The World Cup is in full flow in his own country, rugby fever is high. From Toulon to Toulouse, Biarritz to Beziers, the nation is fuelled by hope for Bernard Laporte's men dsepite their opening game defeat against Argentina.
Yet France's most famous rugby player delivers a withering indictment of the game he graced so elegantly and with such success.
Jean Pierre Rives insists that challenges of far greater importance than simply a World Cup confront the game in this, its 13th season of professionalism.
" We need a revolution in this game for we must make sure there is still creation and invention in the game of the future.
"At the moment, rugby has become like a machine. But where is the fun?
" I believe we must fight against this sort of attitude for it is a crime. People must still enjoy rugby, still have fun from the game.
" Friendship, comradeship, pleasure, fun . . . these are the qualities that made this game so great and they are qualities we have to keep in it somewhere.
"If it becomes just a job, then you have killed the dream, the invention and any creative spirit. Then it is no longer rugby and we can play this sport on Play Station. You don't need the real thing if those qualities are lost.
"But this game should not be like a Play Station game: you don't just change the battery, read the rules and that's it. It is not an army on manoeuvres, a physical contest.
" The modern game has become too predictable, like American Football. At the moment, the players are like Sumo wrestlers; it is as if it is just a show."
Accuse Rives, if you will, of being lost in the mists of time, in days when rugby was played for fun and comradeship meant more than Cups. But what the Frenchman always brought to rugby was a perspective, a grasp of reality and awareness of the qualities that have made this sport what it is.
Before the angry brigade, the paid officials who populate the game these days cry foul, it is worth pointing out that Rives watched one match involving Super 14 side Western Force in Australia a few months back and admired the rugby they produced for its vivacity, imagination and skill. "It was a fantastic game" he says, thus denying vehemently charges of being lost in a time warp.
But he is not impressed by much of the modern game, its focus on grunt over grace, and its apparent mania for size at the expense of cunning and skill. He watched France beat England at Marseille recently and exclaimed: "They watch videos of themselves and their opponents for days before a match, they do all this training, all this practice, all these prepared moves and all this nonsense."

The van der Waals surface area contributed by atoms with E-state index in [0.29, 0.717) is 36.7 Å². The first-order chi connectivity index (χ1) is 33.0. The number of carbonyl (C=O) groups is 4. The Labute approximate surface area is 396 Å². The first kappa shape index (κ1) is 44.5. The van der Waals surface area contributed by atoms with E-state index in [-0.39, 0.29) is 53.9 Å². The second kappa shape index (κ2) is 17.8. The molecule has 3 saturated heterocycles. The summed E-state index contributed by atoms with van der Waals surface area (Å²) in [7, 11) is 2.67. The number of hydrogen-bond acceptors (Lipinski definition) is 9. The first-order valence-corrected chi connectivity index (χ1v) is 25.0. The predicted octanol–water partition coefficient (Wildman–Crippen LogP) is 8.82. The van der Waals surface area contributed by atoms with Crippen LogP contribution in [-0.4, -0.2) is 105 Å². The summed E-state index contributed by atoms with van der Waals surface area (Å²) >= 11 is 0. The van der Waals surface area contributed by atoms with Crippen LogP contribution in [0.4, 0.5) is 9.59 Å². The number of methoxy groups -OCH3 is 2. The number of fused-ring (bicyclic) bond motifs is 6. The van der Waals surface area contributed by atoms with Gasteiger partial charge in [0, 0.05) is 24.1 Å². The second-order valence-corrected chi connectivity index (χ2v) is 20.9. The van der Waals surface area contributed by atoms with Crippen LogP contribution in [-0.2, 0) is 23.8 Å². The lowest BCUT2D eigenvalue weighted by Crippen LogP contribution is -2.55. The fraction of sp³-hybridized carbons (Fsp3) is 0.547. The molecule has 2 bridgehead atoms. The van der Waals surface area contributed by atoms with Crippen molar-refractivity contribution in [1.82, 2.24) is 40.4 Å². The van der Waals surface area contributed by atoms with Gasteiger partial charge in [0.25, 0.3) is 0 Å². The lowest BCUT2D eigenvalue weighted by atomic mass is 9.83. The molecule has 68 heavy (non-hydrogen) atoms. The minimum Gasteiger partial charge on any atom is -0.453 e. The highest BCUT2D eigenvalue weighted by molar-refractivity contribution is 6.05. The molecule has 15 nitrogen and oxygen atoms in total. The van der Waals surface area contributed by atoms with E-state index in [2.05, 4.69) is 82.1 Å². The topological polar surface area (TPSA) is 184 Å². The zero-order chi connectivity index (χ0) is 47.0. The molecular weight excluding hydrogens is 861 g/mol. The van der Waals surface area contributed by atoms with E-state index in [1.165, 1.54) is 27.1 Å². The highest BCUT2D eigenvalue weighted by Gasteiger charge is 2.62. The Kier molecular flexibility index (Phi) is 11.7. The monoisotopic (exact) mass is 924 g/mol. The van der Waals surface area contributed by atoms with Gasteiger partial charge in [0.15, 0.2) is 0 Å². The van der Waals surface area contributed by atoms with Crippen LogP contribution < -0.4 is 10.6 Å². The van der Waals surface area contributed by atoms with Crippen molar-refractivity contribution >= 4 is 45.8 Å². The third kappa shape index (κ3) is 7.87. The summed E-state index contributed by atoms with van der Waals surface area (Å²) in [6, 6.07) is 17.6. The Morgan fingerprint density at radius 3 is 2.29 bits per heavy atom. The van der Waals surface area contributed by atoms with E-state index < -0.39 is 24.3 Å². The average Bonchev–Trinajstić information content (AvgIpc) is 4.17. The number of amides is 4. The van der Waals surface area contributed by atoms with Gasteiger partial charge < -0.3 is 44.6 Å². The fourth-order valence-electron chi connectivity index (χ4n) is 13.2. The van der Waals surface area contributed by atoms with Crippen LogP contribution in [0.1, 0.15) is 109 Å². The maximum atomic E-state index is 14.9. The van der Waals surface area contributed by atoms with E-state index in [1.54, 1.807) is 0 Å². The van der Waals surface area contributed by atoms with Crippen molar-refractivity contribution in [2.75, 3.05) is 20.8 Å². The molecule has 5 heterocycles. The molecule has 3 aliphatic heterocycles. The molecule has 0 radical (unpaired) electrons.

" But for what ? For THIS? Rugby is not a game of chess where you must have certain moves ready to use. This game needs invention and creation.
"In our day, we had to run and catch people to make a tackle. Now players run into each other. The players have never been bigger or stronger but for what? You see nothing in most modern games: no passes, no risks, just players crashing into each other. It is stupid."
It is Rives' contention that France has suffered more than any other country from the move to professionalism. The demands of the professional code, he suspects, have had a serious effect on the French game in two key aspects.
"Our game is less violent, yes. But maybe some fighting occasionally was not so bad.Now, we have a very clean game but also a very structured rugby. But the French are at their best when they are passing the ball and there is not a great structure.
"France lost more than any other country when the game turned professional. The spirit and pleasure we had when the ball was passed, has been lost. The French are good when they don't know where they are going, or what they are going to do. It was like Serge Blanco; nobody knew where he would be going on the field, not even himself."
France's most recognisable rugby man has never lost his fame, whatever he may have wished. Having abandoned life in Paris, he now lives quietly on the Mediterranean with his wife Sonia and two young sons, Jasper (3) and Kino-Jean (eight weeks) in a wooden property that resembles a tree house near a local golf course. He adores life on the Med, the sunshine, the peace and solitude. In his garden, bamboo grows, mimosa bushes sprout like weeds and he can pick lemons and figs.
So if you ask him if he is discontented, he looks bewildered, surprised. "Me? With my family and my life? Of course not."
But he does have serious concerns for the game he so adored. "I believe we have some great players today but the game is failing them, denying them because the rules are all wrong."
And the danger to rugby of the future is clear, he believes. "We have to be careful because if we lose the idea that the spirit of the game is the most important thing and should help form the rules, then we will lose everything."
Rives is aware of the suggested rule changes and welcomes such a debate. But he insists it is not solely the top level of the sport, professional rugby, which has problems that require weeding out and solving.
"Today, we are so strict in this new game that we tell 10-year-olds 'You cannot play rugby in this club because you are not good enough or not big enough'. At 10-years-old ? That is dreadful, crazy. These people who say such things to youngsters are killing the dream of rugby.
"Why should we kill the dreams of a 10-year-old just because he might not be a future Gareth Edwards or Barry John? To me, that is a crime."
Remember, he says, a vital truth. "If you kill the clown, you end the circus. Don't kill the dream and don't kill the clown in rugby. Today, we still need the clown in this game."